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NORD STREAM

Swedish coast guard says Nord Stream 2 gas leak ‘increased slightly’

Sweden's coast guard said Monday it could no longer see any leaks from the Nord Stream 1 pipeline in the Baltic Sea, but a smaller leak from Nord Stream 2 was still visible.

Swedish coast guard says Nord Stream 2 gas leak ‘increased slightly’
An image of one of the Nord Stream 2 leaks taken on September 28th. Photo: Swedish Coast Guard

“The larger leak is now no longer visible on the surface while the smaller one instead has increased slightly,” the coast guard said in a statement.

The observations were made during an overflight on Monday at around 8am of the two pipelines suspected to have been damaged, it added.

“At that time, the smaller leak was approximately 30 metres in diameter,” the coast guard said.

A spokesman for the operator of the Nord Stream pipelines, Nord Stream AG, said Saturday that the leaking from the Nord Stream 2 pipeline had stopped because an equilibrium had been reached between the gas and water pressure.

All of the leaks, which were discovered on Monday last week, are in the Baltic Sea off the Danish island of Bornholm.

Both Washington and Moscow have denied responsibility.

READ ALSO: Who is behind the Nord Stream Baltic pipeline attack?

Danish authorities had estimated that all the gas trapped in the pipelines would have escaped by Sunday.

Two of the leaks are located in the Swedish exclusive economic zone, and the two others in the Danish one.

The Nord Stream 1 and 2 pipelines, which connect Russia to Germany, have been at the centre of geopolitical tensions as Russia cut gas supplies to Europe in suspected retaliation against Western sanctions following Moscow’s invasion of Ukraine.

While the pipelines are not currently in operation, they both still contained gas before they fell victim to apparent sabotage.

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ENERGY

Danish Energy Agency advises homes with gas heating to conserve

The Danish Energy Agency (Energistyrelsen) has issued guidelines to households heated by individual gas heaters in a bid to help them avoid very high bills.

Danish Energy Agency advises homes with gas heating to conserve

Around 240,000 households in Denmark will receive advice from the agency by physical or digital post, the agency said in a statement on Friday.

Gas prices in Denmark are currently rising as temperatures drop and energy production from wind turbines falls due to weather conditions.

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“The Danish Energy Agency views it as an important task to help people like those with individual gas heaters [Danish: gasfyr] through good advice about how they best can reduce their heating consumption and take the worst off their gas bill,” head of office Vincent Rudnicki said in the statement.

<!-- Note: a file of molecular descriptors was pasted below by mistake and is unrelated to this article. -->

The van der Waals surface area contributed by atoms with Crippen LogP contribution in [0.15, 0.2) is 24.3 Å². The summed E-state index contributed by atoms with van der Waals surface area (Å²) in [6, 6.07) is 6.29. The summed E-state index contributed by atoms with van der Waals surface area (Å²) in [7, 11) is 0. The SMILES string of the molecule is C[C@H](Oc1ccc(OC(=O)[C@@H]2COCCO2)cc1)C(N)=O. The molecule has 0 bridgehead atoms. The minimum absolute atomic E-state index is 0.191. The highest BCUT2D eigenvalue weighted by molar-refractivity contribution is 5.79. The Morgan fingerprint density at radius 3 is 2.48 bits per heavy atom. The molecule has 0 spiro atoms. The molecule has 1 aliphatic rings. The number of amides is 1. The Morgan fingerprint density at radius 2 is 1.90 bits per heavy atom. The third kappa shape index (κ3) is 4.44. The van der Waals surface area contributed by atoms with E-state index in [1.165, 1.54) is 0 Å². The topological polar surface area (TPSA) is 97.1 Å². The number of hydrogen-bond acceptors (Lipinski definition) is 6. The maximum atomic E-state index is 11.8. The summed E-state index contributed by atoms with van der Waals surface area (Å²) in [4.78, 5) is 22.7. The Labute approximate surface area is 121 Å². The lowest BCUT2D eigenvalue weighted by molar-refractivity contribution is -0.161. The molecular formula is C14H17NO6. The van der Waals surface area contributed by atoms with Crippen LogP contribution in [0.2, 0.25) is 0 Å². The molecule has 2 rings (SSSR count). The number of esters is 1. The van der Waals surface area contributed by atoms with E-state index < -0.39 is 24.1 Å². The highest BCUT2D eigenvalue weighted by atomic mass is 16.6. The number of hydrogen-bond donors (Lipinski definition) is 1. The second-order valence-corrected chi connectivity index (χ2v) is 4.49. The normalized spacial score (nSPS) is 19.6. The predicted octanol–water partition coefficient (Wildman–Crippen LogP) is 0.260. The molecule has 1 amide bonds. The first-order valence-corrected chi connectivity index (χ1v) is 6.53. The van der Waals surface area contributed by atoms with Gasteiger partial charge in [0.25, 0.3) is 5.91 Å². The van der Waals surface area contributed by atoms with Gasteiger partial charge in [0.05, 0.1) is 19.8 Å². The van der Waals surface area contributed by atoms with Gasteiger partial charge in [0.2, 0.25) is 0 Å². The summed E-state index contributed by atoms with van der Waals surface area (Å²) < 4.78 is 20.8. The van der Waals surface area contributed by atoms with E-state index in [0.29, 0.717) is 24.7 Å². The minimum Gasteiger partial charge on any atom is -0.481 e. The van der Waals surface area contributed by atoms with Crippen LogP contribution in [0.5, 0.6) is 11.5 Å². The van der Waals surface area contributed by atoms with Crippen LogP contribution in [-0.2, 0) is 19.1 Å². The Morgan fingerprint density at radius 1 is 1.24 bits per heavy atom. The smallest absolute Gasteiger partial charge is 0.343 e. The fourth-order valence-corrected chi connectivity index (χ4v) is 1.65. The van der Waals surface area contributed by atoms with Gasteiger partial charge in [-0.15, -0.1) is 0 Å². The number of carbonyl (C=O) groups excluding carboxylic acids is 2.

The information letters are part of a national energy saving campaign which seeks to cut energy consumption during a period when prices can go through large variations.

When gas prices reached their 2022 peak in August, one megawatt hour of gas cost over 300 euros according to the Dutch exchange TTF.

At the beginning of December, the price has increased to 131 euros per megawatt hour after going through a period with lower prices during the autumn.

Although the price remains low compared to August, it is higher than it was two years ago, according to comments previously given to news wire Ritzau by Sydbank’s senior economist Søren Kristensen.

Kristensen said that the cost of heating a housing in Denmark is now 10,000 kroner per year higher on average than it was in the years prior to the energy crisis.

He also said that the winter is likely to push prices up from their current level.

“That will unfortunately mean that it will in no way be a cheap winter in relation to heating up the house or using electricity,” he said.

The Danish Energy Agency information letter will be sent to persons who own single-family houses which are heated by natural gas heaters, according to information stored on the national register BBR (Bygnings- og Boligregistret).

“At this time we have particular focus on those who live in villas or semi-detached houses because they have seen the largest of all the gas bill increases,” Rudnicki said.

In some cases, persons who no longer have gas heating will receive the letter if the BBR registry has not been updated, he noted.

Advice included in the information packs includes reducing temperature, using less hot water and having gas boilers services.

The saving tips may also be relevant for people who live in other types of housing, such as apartments, rental houses or terraced houses, according to the Energy Agency.

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